NOTE: All these articles are based on British grammar and the techniques I used to help myself, they are by no means definitive.
One of the problems with writing past tense is how easy it is to write things like ‘they stood’ instead of ‘they were standing’. It’s easy to assume that because something has ‘ing’ on the end it is purely present tense and therefore when we’re writing past tense and someone is standing around they were ‘stood’ around which is past tense. I’ll put my hand up and say I make this mistake myself despite knowing better, I found it several times while I was editing Victorian Mistress.
The best way I find to think about it is the difference between a constant and a singular movement. For example:
‘They were sitting and then they stood.’
In this context sitting is the constant motion, something they had been doing for an extended period of time. ‘They stood’ then refers to the singular motion of getting to their feet. We could extend this example to:
‘They were sitting then they stood and were standing.’
As ‘they’ can be both plural and singular I’ll clarify it as:
‘I was sitting then I stood and was standing.’
This might seem a very simplistic example and perhaps not one we would use in a piece of fiction but it illustrates the difference between the constant motion and the singular. For added complication it changes depending on the context, although the singular and constant doesn’t change.
‘I opened the door and they walked through it.’
These are both singular movements. The door is opened and is then open, it is not constantly being opened. Similarly they walked through the door once, they don’t keep walking through a never ending door.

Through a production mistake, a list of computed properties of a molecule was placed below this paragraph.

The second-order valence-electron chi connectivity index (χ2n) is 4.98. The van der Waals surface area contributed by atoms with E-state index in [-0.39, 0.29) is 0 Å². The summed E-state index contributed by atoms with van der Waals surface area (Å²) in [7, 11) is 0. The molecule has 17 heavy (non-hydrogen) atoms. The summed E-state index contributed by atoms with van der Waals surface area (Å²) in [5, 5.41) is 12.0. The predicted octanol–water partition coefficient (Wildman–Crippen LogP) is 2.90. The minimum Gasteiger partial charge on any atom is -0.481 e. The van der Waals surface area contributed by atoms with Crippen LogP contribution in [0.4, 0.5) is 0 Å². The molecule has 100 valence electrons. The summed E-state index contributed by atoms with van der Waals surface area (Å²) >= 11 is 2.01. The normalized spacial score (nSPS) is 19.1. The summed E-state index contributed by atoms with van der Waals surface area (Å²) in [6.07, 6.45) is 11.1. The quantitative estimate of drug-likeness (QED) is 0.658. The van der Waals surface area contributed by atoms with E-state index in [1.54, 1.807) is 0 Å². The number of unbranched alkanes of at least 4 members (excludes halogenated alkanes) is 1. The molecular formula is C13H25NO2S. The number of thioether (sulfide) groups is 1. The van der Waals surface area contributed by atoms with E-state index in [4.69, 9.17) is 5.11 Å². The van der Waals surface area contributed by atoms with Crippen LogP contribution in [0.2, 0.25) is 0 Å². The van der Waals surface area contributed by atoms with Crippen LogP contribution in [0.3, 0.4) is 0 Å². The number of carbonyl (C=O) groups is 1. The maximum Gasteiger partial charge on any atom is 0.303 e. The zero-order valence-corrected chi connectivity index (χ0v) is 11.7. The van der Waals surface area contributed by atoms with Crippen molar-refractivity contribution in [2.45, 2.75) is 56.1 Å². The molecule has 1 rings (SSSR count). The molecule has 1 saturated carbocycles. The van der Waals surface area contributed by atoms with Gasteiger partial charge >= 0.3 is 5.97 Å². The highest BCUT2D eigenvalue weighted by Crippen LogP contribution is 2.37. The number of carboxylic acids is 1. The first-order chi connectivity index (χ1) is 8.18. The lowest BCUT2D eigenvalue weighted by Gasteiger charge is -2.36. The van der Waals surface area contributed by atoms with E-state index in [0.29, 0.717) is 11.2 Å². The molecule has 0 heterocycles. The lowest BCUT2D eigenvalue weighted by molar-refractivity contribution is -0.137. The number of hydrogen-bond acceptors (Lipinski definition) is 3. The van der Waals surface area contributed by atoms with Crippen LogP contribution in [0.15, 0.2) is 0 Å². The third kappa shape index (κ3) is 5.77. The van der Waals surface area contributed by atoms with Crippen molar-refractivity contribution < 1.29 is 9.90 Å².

With this in mind we can change the implication of what the character is doing depending on how we phrase it:
‘I looked through the open window.’
‘I was looking through the open window.’
The first example implies the character looked through the window then looked away. The second implies the character looks through the window for an extended period of time. However, with this example we can create the same effect of looking through the window for an extended period of time by describing what the character sees on the other side. When we do this the act of describing implies the act of looking so we don’t always need the word looking for this (see related article here).
Not only can we change the implication of what the character is doing but we can also change the implication of when they were doing it, depending on our phrasing:
‘I really don’t know,’ I said, tapping my chin.
‘I really don’t know,’ I said and tapped my chin.
In the first example by using ‘tapping’ we can imply that the character was tapping their chin while they were speaking. In the second example the phrasing suggests they said something then tapped their chin. Both are valid, it simply depends on whether we wish to suggest the character is moving while they’re speaking or moving after/before they speak. This variation can be a great subtle way to add motion to a scene giving the characters more life and can help avoid the appearance of characters standing around with their hands in their pockets while they speak (find more articles on dialogue and characterisation here).
It’s important to remember when we’re writing that what might seem like a small distinction in our language choice can make a big difference to how what we write is interpreted by the reader. While this doesn’t matter when we’re writing a first draft, finding moments to work these seemingly small things into our story can make a huge difference to a scene, especially if we’re worried about it appearing too static.
NOTE: Each article series comes in five parts published between Monday and Friday. Check back tomorrow for the next part.